Saturday, September 19, 2009

Visit by Representatives from Ingles, Albert's Organics, and Appalachian Harvest

On Friday, representatives from Ingles Supermarkets (http://www.ingles-markets.com/), Albert's Organics (http://www.albertsorganics.com/), and Appalachian Harvest (http://www.asdevelop.org/buy.html) came to the Haywood County Extension office in Waynesville, NC to talk to growers interested in growing organic produce for them.  There were about forty people in attendance, including a number of well-established organic farmers.  Jim Ray, VP of produce operations for Ingles, described the commitment Ingles has made to organics. Ingles buys much of its organic produce from the other two companies represented at the meeting. 

Albert's Organics is a national distributor interested in buying a large variety of fresh produce from farmers of all sizes.  They are opening a new distribution center in Charlotte, NC next week; thus the interest in finding more local farmers to supply them.  One caution that was presented, however, was to not expect to get a large price premium for organic produce when you sell on the wholesale market.  The Appalachian Harvest presentation was the longest and of most interest to many people.  Appalachian Harvest is a program of the non-profit organization, Appalachian Sustainable Development.  It is a network of about 65 certified organic farmers in Virginia, Tennessee, and North Carolina producing 30 fresh produce items.  The participating farmers all abide by certain quality standards, use uniform packaging and labeling, and are certified organic under a group certification.  The service costs the farmer 27% to 35% of the price they receive for their produce.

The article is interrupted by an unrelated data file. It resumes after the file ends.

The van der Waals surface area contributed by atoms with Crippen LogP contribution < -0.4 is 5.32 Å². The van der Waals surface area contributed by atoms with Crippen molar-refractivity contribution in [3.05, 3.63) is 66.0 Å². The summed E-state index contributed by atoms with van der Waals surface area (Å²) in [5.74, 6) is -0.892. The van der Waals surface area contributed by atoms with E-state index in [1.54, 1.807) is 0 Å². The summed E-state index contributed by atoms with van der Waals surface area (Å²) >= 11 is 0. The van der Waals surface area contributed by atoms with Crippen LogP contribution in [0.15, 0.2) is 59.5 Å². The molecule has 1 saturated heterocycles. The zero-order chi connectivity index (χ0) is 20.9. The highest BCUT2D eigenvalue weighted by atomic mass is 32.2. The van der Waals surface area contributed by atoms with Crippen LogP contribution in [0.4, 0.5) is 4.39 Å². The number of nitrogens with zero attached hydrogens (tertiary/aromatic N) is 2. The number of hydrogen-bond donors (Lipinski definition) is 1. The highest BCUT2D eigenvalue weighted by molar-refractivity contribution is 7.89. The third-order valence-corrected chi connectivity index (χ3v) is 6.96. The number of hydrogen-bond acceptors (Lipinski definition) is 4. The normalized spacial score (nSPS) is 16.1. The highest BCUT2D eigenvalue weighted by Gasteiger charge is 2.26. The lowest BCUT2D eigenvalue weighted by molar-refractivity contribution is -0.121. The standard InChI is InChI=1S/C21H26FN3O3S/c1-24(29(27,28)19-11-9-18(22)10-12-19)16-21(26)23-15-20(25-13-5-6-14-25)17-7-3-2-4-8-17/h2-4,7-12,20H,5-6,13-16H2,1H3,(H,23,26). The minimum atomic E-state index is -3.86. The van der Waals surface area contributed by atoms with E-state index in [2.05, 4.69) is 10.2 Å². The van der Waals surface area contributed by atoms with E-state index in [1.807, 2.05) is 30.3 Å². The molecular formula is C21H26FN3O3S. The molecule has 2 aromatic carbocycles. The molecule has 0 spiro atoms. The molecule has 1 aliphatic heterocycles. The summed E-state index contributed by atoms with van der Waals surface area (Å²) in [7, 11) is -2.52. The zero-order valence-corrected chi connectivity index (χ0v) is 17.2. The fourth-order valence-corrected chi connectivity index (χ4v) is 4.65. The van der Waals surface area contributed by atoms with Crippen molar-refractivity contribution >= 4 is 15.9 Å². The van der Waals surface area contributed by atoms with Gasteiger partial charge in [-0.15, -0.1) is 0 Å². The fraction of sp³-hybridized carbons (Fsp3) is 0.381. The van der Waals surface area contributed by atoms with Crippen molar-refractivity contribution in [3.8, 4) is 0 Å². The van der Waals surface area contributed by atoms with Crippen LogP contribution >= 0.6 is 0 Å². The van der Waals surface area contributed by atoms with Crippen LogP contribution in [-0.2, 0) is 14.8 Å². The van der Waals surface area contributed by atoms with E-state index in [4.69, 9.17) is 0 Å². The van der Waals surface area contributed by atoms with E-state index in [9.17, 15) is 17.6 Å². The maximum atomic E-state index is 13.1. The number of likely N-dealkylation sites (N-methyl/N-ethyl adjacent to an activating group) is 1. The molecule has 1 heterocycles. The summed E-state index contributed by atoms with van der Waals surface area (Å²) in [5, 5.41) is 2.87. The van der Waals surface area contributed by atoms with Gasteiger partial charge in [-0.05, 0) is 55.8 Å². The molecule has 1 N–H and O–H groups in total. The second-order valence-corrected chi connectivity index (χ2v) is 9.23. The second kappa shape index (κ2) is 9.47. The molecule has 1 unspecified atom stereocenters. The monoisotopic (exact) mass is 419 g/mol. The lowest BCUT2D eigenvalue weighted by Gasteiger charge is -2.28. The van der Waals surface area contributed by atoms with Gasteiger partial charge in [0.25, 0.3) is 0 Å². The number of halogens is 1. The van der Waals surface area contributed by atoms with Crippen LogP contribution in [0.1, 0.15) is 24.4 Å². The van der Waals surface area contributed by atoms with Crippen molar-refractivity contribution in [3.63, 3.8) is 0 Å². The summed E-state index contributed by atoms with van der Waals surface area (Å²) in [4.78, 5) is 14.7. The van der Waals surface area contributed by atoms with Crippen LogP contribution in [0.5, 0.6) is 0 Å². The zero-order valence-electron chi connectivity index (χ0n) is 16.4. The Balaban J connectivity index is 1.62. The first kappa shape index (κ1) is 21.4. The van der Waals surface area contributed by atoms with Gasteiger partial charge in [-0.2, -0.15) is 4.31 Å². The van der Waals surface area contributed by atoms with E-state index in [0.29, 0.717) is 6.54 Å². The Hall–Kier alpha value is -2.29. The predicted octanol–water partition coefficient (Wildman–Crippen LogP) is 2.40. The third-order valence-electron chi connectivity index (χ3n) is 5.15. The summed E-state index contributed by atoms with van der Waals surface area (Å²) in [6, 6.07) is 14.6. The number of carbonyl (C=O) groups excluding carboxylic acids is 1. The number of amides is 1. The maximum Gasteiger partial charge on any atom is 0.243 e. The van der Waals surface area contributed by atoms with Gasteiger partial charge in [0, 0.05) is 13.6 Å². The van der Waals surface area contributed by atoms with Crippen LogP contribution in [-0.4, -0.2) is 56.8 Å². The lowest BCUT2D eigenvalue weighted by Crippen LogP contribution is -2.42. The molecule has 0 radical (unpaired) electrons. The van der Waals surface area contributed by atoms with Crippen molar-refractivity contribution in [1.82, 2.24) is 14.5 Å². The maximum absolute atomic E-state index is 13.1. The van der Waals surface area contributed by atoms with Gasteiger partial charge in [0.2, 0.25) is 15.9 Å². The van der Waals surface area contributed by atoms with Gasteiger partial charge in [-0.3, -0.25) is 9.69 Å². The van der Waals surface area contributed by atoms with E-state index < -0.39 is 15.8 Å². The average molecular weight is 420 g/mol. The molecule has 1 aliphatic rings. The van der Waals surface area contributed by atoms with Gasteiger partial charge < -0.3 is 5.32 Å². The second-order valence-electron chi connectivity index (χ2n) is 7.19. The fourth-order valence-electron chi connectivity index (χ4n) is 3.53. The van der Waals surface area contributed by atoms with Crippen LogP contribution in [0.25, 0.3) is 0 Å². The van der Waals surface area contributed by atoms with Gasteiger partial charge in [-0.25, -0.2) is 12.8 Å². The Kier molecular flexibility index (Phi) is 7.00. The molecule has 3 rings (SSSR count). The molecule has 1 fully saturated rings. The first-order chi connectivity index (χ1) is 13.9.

I thought it was a great meeting.  New market opportunities were presented for local farmers.  Some of the larger conventional farmers, in particular, might now want to consider transitioning to organics.  But the very frank discussion showed some of our smaller organic farmers that they are better off sticking with their established direct markets.  As Jim Ray said several times, "Take care of your current markets!"

If you are considering transitioning to organic production and want to learn more about it, plan on attending the new class that is starting on Tuesday, Sept. 22nd at the Buncombe County Extension office in Asheville, NC.  See area extension agent Sue Colucci's blog for more information: http://wncveggies.blogspot.com/2009/09/beginningtransitioning-to-organics.html.

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